Prior to the passing of the Tax Cuts and Jobs Act (TCJA), meals and entertainment expenses were required to be evaluated under Code Section 274 to determine if the expense was 100-percent or 50-percent deductible. This is largely based on two tests: the directly related test and the associated test.
In other words, the question that must be answered is “is the expense directly related to or associated with the active conduct of an ordinary business function?” Answering no to this question generally would disallow a deduction for the related expense.
With the passing of TCJA (effective Jan. 1, 2018), the disallowances (whether 100-percent or 50-percent disallowed) apply more broadly to meals and entertainment, with entertainment generally being 100-percent disallowed (irrespective of the above two tests).
There are nine exceptions to this rule, however, as listed below:
- Food and beverage on employer premises.
- Personal entertainment treated as employee compensation on the employee’s W-2.
- Reimbursed expenses.
- Social and recreational activities for employees.
- Business meeting of employees, stockholders, directors, etc.
- Code Sec. 501(c)(6) business league meetings (e.g., chamber of commerce, real estate board, etc).
- Items available to the public (e.g., samples, public radio, etc).
- Entertainment sold directly to customers (e.g., mariachi band playing for customers of a restaurant).
- Items included in income of non-employee independent contractors.
If a taxpayer’s expense does not meet one of these exceptions, then the entertainment expense is 100-percent disallowed if the expense is incurred on or after Jan. 1, 2018.
This begs the question – What is entertainment?
– after the passing of tax reform.
Treasury Regulation Section 1.274-10 is the source for answering this question. It states that entertainment is “An activity of a type generally considered to constitute entertainment, amusement, or recreation…”
Not very helpful, right?
There are copious tax court cases, however, that get at the heart of this very issue. Also, it is important to note that the taxpayer’s business and perspective matters in making this determination.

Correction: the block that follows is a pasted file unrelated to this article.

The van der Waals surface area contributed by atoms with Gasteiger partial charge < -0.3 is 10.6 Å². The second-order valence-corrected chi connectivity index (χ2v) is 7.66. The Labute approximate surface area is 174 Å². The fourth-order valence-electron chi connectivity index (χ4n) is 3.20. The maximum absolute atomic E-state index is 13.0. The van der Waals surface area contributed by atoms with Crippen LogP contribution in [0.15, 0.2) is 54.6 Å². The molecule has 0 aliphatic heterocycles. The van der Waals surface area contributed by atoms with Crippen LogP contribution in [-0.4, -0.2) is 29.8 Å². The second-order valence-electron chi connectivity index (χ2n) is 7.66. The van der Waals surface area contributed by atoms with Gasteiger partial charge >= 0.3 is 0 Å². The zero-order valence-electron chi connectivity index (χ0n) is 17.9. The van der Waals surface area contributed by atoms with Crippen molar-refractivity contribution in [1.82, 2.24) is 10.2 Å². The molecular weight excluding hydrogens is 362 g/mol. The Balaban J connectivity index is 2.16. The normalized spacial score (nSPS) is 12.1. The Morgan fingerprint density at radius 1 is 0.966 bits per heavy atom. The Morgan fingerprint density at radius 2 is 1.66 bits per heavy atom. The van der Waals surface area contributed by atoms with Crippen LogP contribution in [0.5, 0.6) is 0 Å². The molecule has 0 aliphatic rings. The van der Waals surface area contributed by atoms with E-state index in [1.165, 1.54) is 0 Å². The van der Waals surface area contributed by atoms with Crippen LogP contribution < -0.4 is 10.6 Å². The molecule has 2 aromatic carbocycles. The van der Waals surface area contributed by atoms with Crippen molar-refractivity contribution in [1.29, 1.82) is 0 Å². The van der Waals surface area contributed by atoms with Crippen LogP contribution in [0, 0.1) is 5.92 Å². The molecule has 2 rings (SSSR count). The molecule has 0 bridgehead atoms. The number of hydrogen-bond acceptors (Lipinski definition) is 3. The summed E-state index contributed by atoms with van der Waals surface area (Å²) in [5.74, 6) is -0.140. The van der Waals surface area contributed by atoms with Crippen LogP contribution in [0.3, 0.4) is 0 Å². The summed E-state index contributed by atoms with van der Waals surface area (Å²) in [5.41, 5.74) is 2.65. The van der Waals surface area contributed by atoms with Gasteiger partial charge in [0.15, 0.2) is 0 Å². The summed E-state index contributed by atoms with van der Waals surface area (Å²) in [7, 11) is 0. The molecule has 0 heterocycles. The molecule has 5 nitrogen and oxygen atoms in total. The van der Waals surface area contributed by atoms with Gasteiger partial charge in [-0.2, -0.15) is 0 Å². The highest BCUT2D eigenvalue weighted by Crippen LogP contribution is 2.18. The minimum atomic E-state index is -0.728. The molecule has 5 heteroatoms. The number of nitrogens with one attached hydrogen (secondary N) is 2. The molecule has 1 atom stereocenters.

For example, a non-sports fan attending the Super Bowl might not consider it to be entertainment. Also, a professional theater critic could not argue that attending a theatrical performance is an entertainment expense. Note that in the last example, although it wouldn’t be considered entertainment, it may be allowable as an ordinary and necessary business expense under Code Section 162.
A few examples of the tax treatment of certain meals and entertainment expenses incurred after 1/1/2018 are:
- Coffee and other drinks provided in the break room – 50-percent deductible. However, if part of a non-discriminatory employee social or recreational activity, then 100-percent deductible.
- Meals while on business travel – 50-percent deductible, generally. However, if entertainment, then “0” deduction, unless the entertainment is for non-discriminatory employee social or recreation activities, in which case 100-percent deductible.
- Air travel expenses to join business associates at a golf or other entertainment event – “0” deduction, generally. However, if with respect to either non-discriminatory employee social or recreation activities, or employee, stockholder, etc. business meetings, then 100-percent deductible.
- Evening entertainment activities, including meals, during employee, stockholder, etc. business meetings – 50-percent deduction for meals, 100-percent deduction for non-meal entertainment.
- Client or customer restaurant meals – “0” deduction where classified as entertainment. If not entertainment (e.g., meal following a family funeral), then 50-percent deduction.
In conclusion, the deductions for meals and entertainment expenses will be more severely limited than in the pre-2018 tax regime. It will be important for taxpayers to categorize their expenses in more detail and appropriately split expenses between meals and entertainment.
Just as important will be getting detailed invoices for packaged services (i.e., break out for meals, drinks, etc). Doing so will require enhanced bookkeeping and record keeping functions.
Discuss these expenses with your CPA ahead of time to determine the correct book and tax treatment.
Adam Shay, CPA (NC License Number 35961), MBA, is managing partner of Adam Shay CPA, PLLC. Over the last several years, the firm has grown from a one-man shop to one of the largest firms in the Wilmington area. Adam focuses on minimizing taxes and improving the financial results of entrepreneurs. Those results are obtained by taking a proactive approach to all aspects of taxes and financials. Adam is actively involved in supporting the Wilmington entrepreneurial and startup community. He earned a Bachelor of Business Science in commerce from the University of Virginia and a Master of Business Administration (MBA) degree from the University of Maryland. During his spare time, Adam enjoys spending time with his two boys and wife, Sarah, as well as coaching and watching sports and spending time outdoors.